diabetes - Journal of Consulting and Clinical Psychology...

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Diabetes and Behavioral Medicine: The Second Decade Linda A. Gonder-Frederick, Daniel J. Cox, and Lee M. Ritterband University of Virginia Health System Diabetes management depends almost entirely on behavioral self-regulation. Behavioral scientists have continued a collaboration with other health systems researchers to develop a holistic approach to this disease. The authors summarized the literature in 4 major areas: self-management of diabetes, psycho- social adjustment and quality of life, neuropsychological impact, and psychobehavioral intervention development. Progress made in each of these areas over the past decade is highlighted, as are important issues that have not yet received sufficient scientific attention. Emerging areas likely to become central in behavioral research, such as diabetes prevention, are introduced. The future of behavioral medicine in diabetes is also discussed, including topics such as the changing role of psychologists in diabetes care, the urgent need for more and better intervention research, the growing importance of incorporating a health system–public health perspective, and obstacles to the integration of psychobehavioral approaches into routine health care delivery. A profound event in diabetes management during the past decade was the release of the 1993 report of the National Institutes of Health (NIH) funded Diabetes Control and Complications Trial (DCCT; DCCT Research Group, 1993), which radically altered both the goals and the philosophy of treatment of this disease. The DCCT was a controlled, prospective trial following more than 1,400 adults and adolescents with Type 1 diabetes (T1DM) over an average of 6.5 years. The results provided strong evidence that the use of intensive treatment regimens to maintain tighter glucose control can delay or prevent the development of at least some of the devastating long-term complications of diabetes, in- cluding retinopathy and nephropathy. Subsequent studies repli- cated these findings and demonstrated the benefits of maintaining tighter metabolic control for patients with Type 2 diabetes (T2DM; Ohkubo et al., 1995; Reichard, Nilsson, & Rosenqvist, 1993; It is almost impossible to overestimate the impact of the DCCT on diabetes treatment and research. Seemingly overnight, large numbers of patients were expected to follow a demanding, inten- sive treatment regimen that previously had been recommended only for those who were most highly motivated and diligent in their diabetes self-management. Health care practitioners were also expected to know how to help patients achieve these lofty treat- ment goals. In addition to problems in implementing intensive treatment, questions arose concerning the effects of these regimens on quality of life (QOL) for patients. Intensive regimens also posed new dilemmas for health care practitioners and patients, not the least of which was the dramatic increase in risk for episodes of severe hypoglycemia when patients attempted to lower blood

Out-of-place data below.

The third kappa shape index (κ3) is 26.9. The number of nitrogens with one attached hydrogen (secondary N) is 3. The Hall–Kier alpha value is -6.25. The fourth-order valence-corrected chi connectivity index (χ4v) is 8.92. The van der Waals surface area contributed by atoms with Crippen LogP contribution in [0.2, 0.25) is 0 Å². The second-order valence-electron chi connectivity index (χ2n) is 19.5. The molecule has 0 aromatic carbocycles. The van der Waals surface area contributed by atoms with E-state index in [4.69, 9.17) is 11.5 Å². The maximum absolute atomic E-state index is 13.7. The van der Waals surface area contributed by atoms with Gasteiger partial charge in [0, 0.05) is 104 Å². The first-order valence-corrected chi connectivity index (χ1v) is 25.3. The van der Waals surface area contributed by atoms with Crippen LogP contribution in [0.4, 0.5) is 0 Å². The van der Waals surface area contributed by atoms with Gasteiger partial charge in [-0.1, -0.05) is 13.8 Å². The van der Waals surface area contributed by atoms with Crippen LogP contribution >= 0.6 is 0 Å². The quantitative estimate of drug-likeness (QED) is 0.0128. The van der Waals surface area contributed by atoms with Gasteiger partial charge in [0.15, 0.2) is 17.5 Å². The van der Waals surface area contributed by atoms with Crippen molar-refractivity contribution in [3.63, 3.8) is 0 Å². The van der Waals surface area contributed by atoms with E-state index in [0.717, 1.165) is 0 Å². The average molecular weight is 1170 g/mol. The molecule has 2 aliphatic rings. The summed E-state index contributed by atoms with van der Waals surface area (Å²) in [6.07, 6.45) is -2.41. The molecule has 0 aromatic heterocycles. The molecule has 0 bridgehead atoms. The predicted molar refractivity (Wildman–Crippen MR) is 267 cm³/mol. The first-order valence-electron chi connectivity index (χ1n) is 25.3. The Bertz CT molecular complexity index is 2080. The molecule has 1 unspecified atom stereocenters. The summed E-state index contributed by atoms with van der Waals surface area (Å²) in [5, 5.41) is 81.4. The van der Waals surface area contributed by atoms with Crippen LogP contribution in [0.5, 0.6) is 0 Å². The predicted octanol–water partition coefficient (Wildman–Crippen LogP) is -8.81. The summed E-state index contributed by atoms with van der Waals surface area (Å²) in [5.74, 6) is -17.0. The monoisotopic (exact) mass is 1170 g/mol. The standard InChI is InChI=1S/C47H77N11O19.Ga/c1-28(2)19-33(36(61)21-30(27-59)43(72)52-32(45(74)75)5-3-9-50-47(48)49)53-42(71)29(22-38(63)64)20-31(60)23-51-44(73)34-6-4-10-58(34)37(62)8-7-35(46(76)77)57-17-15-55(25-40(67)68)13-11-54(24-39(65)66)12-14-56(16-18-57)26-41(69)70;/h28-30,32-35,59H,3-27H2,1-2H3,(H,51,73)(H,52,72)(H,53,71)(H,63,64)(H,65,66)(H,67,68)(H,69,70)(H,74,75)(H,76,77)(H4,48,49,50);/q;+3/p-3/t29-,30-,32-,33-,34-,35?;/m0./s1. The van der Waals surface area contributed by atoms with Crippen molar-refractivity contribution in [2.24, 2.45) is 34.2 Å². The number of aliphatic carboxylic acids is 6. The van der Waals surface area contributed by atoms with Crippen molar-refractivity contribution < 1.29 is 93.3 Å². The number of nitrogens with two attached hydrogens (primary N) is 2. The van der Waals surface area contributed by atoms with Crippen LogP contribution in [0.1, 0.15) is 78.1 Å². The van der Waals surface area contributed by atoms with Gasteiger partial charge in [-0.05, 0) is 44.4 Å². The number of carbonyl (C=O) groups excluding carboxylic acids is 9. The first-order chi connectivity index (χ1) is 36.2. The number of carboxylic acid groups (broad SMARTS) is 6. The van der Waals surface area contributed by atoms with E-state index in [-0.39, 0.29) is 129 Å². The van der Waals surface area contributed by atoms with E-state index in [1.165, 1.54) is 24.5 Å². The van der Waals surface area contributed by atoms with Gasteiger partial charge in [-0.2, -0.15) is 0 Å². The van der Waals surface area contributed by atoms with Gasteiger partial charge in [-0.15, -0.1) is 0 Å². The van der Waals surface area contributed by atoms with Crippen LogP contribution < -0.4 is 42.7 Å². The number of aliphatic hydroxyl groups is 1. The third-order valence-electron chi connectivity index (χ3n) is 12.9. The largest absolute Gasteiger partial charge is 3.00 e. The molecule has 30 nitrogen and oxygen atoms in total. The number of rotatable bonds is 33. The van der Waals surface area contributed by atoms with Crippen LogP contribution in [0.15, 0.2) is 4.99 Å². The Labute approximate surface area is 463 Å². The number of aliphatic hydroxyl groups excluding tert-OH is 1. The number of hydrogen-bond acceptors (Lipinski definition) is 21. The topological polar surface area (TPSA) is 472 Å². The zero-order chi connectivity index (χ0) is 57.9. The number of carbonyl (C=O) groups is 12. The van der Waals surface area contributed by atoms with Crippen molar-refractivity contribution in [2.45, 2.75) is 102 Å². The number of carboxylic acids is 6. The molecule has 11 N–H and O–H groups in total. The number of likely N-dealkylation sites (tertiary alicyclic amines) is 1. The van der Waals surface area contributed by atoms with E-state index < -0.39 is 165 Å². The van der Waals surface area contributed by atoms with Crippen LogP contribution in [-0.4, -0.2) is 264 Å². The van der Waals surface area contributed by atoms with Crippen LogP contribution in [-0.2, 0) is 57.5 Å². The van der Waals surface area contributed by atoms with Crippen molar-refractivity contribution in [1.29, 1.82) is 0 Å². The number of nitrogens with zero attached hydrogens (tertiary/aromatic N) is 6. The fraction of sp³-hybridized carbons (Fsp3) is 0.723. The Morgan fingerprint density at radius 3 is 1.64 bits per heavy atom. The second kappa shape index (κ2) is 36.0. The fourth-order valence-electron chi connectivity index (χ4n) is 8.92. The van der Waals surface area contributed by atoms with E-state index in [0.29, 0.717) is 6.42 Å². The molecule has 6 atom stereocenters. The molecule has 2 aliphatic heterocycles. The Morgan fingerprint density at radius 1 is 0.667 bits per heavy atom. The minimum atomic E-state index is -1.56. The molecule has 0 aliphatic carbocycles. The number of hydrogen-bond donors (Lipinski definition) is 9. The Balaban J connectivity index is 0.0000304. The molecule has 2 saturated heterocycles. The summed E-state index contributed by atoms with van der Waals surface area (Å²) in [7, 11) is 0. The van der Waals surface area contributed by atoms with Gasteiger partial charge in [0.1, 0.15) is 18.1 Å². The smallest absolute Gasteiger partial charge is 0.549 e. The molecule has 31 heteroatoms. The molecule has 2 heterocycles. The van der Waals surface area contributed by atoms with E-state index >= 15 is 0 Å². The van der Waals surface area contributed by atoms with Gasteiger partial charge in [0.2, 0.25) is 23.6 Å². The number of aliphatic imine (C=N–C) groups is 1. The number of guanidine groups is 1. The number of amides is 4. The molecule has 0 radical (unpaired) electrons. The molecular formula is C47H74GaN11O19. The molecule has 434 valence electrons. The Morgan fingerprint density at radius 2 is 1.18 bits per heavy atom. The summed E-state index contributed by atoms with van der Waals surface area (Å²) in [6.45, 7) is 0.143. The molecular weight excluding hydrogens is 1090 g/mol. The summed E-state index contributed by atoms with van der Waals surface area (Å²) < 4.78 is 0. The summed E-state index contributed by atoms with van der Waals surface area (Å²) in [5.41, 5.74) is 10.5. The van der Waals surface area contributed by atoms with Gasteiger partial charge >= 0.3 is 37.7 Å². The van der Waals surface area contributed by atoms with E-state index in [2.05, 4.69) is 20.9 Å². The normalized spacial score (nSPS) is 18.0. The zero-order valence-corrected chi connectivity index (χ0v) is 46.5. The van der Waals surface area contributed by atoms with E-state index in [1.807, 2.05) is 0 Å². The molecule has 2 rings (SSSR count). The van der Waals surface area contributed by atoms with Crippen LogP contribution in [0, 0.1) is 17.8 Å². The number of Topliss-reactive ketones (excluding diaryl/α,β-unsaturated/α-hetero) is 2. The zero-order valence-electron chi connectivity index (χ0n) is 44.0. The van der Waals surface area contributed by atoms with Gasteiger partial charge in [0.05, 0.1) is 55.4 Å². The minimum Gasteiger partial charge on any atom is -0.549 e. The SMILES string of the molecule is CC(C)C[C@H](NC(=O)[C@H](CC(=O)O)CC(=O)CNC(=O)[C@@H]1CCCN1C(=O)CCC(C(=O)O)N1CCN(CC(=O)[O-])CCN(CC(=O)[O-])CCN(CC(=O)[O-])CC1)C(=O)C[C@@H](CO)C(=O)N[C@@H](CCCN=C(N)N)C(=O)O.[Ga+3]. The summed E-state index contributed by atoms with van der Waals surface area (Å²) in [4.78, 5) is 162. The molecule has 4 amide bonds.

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diabetes - Journal of Consulting and Clinical Psychology...

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